Once I went to a worship conference where one contemporary worship person and one traditional worship person both had to address the question "Who is worship for -- those inside the church or those outside the church?" The "traditional" guy said he was at a loss to know what to do because neither of the choices were exactly correct. Worship is for God -- from God, yes, but also for God. The Divine Service with all of its gifts is for those whom He has called His own, washed in the living waters of baptism, and respond with faith under the guidance of the Holy Spirit.

Evangelism, outreach, catechesis, instruction, and assimilation need to be connected to the liturgy and flow from the Church assembled around the Word and Sacraments. The Church's witness begins within the context of what the Church does on Sunday morning but Sunday morning is not our outreach program.

When good people and good Pastors say "we say we will do whatever it takes on Sunday morning to bring the Law and Gospel to the lost so that they may be brought to the cross of Christ" I understand what they mean, what they hope to accomplish, and what is moving them... But is it correct? Is worship a tool of outreach? Is worship a program to be used for evangelism (or even education, for that matter)?

I believe Sunday morning should be welcoming and winsome -- here we print out the service because we are in the South, we have so many people from non-liturgical backgrounds, we have 3-8 new families who show up for the first time on a Sunday morning. I am not in favor of barriers or making people feel uncomfortable. But if a person off the street walks into the Church and does not feel at least a little uncomfortable, something is wrong. The Gospel is a jarring message that cuts across the reality of what the world outside of Christ believes. The efficacious Word is a strange concept to people who live in the culture of feelings, wants, and desires. The mysterion of the Sacraments is foreign to those outside the community of faith. We cannot bridge the gap to those outside by diminishing what happens on the inside. We are doing them a disservice. We are also doing the greatest disservice to the 95% of the people there who belong there by baptism and faith, catechesis and confession.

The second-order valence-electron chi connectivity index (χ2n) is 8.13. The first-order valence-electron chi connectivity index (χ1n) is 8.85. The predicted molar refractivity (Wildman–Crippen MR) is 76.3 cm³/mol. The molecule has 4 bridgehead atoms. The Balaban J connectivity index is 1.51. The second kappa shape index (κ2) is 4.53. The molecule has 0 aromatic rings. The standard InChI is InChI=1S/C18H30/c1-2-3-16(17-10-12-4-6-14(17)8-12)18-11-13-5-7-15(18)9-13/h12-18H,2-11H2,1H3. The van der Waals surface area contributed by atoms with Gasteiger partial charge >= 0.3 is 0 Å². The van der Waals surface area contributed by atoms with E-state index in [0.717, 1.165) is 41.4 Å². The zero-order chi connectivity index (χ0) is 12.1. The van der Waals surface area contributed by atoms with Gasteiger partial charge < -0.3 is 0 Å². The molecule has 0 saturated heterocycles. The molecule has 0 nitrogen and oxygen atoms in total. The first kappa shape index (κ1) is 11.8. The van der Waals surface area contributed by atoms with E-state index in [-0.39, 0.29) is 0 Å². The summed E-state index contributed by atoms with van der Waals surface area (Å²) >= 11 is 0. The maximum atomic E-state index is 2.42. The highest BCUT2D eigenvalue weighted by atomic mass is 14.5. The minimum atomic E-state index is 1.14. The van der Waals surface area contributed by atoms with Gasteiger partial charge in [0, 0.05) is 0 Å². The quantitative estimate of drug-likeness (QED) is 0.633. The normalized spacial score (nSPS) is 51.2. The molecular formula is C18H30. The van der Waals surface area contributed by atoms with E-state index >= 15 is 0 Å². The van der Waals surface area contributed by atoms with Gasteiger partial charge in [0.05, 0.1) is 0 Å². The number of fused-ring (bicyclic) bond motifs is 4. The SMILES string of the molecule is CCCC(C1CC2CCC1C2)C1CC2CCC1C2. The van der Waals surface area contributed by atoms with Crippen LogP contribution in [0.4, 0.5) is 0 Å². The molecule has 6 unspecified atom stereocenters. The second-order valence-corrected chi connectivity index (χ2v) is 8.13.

I believe in outreach, mission, evangelism, and witness. I believe in using tools that are authentic to our identity as Lutheran Christians. I believe in using the tools of technology in that outreach. I believe that the first priority of the church budget is mission. I believe that need to look at the building, the parking lot, the Sanctuary from the eyes of the new person to make sure we have not placed hidden barriers there. But I believe that what happens on Sunday morning must be dictated NOT by outreach concerns but by the Word, by the context of the community of the baptized believers who gather around that Word and Meal, and by the Church that is this assembly of those whom God has called, gathered, enlightened, and sanctified.


12 comments:

Anonymous said...

Amen, pastor!

christl242 said...

Pastor Peters,

If I'm guessing correctly that that is Archbishop Wilton Gregory in the photo, I'm a bit confused as to how that relates to what you have stated.

Christine

Rev. Ray Salemink said...

I'm wrestling with your statement that worship is "NOT a vehicle for communicating Law/Gospel to the lost and bringing them to the cross of Jesus Christ." It's not that I disagree, exactly, but that we who do the historic liturgy do so because it is the Word of God and the Word of God will accomplish what God sends it to do. I understand that worship is primarily for the believer, i.e., God bringing his gifts to his people. I understand that it will be foreign and at times, offensive to the unbeliever. My struggle is that if it is not a vehicle for communicating Law/Gospel, then it might be said that worship is NO place for unbelievers and we should not let them in ??

Pastor Peters said...

To Ray... as I look at this post I saw one word which I had left out -- before NOT should be the word primarily...